Tuesday, February 16, 2010

French Omelettes

From "Easy French Cookery", 1910.

It is not often that one makes a complete success of the first omelet, but the young housewife who essays this delicate form of cookery must not be discouraged. Even if the first omelet is a comparative failure, it is almost certain that, with patient attention to the following instructions, the fifth or sixth attempt will be a decided success.

Butter a frying pan, beat the eggs (seasoned with salt and pepper) and pour into the frying-pan, stir briskly with a fork, and as soon as the eggs begin to set, tilt the pan on one side, and work the eggs together with the fork, till the omelet assumes an oblong shape and is evenly united.

Now drop the omelet on to a dish by placing the dish on the uneven part of the eggs and turning the pan on to the dish, thus getting the smooth side uppermost; trim the edges and serve.

(Omelette aux Fines Herbes)

When beating the eggs, mix a little parsley, or spice, or dried herbs, as may be desired, and cook in the same manner as above.

(Omelette aux Champignons)

Finely slice a few fresh mushrooms and cook in a frying-pan with a little butter. Make a plain omelet, and mix the mushrooms just before the eggs commence to set.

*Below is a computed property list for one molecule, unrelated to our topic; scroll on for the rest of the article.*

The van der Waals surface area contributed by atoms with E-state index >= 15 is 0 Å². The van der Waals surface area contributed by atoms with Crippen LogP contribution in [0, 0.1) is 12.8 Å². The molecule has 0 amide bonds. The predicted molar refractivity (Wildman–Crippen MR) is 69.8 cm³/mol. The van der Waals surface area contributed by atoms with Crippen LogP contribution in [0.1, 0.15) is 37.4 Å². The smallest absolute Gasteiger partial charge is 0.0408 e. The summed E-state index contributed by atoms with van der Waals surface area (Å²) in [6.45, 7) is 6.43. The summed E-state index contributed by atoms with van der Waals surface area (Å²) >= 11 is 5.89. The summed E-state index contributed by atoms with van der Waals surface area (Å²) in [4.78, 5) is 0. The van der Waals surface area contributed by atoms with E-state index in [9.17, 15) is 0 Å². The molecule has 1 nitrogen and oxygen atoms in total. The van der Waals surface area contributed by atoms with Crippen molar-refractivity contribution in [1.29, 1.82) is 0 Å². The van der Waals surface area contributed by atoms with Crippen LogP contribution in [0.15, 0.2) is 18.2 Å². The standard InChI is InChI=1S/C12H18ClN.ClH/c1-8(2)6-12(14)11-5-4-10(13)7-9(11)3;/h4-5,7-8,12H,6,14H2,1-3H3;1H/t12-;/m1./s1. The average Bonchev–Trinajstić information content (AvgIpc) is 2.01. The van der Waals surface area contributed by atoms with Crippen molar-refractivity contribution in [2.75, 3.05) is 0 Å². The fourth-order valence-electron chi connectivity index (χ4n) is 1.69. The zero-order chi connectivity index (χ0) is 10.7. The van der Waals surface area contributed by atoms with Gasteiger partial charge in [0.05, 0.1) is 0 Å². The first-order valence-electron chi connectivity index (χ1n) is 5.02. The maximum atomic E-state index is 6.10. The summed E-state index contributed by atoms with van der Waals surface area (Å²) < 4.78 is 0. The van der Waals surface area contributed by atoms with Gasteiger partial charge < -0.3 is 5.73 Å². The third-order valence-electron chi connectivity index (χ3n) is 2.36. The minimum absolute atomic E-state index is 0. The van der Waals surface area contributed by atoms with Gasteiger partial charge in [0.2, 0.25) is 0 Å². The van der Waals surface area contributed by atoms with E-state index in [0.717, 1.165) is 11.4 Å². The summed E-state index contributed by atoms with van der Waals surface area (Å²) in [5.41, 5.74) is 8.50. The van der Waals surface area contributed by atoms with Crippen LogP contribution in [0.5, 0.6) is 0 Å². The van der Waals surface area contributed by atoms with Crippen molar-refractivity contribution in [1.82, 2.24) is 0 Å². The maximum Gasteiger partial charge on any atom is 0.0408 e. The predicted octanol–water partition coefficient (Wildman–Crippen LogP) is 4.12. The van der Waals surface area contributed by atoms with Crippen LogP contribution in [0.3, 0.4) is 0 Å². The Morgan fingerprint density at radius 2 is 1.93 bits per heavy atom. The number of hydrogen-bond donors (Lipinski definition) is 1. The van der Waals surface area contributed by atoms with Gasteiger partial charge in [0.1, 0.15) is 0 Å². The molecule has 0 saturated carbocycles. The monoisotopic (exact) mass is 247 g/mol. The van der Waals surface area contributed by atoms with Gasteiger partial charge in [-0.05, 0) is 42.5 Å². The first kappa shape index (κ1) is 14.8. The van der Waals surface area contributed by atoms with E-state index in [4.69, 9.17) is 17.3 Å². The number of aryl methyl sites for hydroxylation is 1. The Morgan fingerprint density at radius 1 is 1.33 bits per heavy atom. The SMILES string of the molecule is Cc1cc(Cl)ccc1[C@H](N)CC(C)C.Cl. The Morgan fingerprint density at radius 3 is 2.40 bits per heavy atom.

(Omelette aux Tomates)

Skin two or three tomatoes after placing in boiling water for a few minutes, cut into eighths, remove the seeds, and mix with the eggs.

Make a slit in the centre of the omelet and pour a thickened tomato sauce into it.

(Omelette aux Truffes)

Either fresh or bottled truffles may be used, fresh, of course, being preferable. Skin and mince one or two small truffles and put into a frying-pan with a little butter, salt and pepper ; cook for about five minutes.

Beat eggs as for plain omelet, add truffles, make omelet, and serve very hot.

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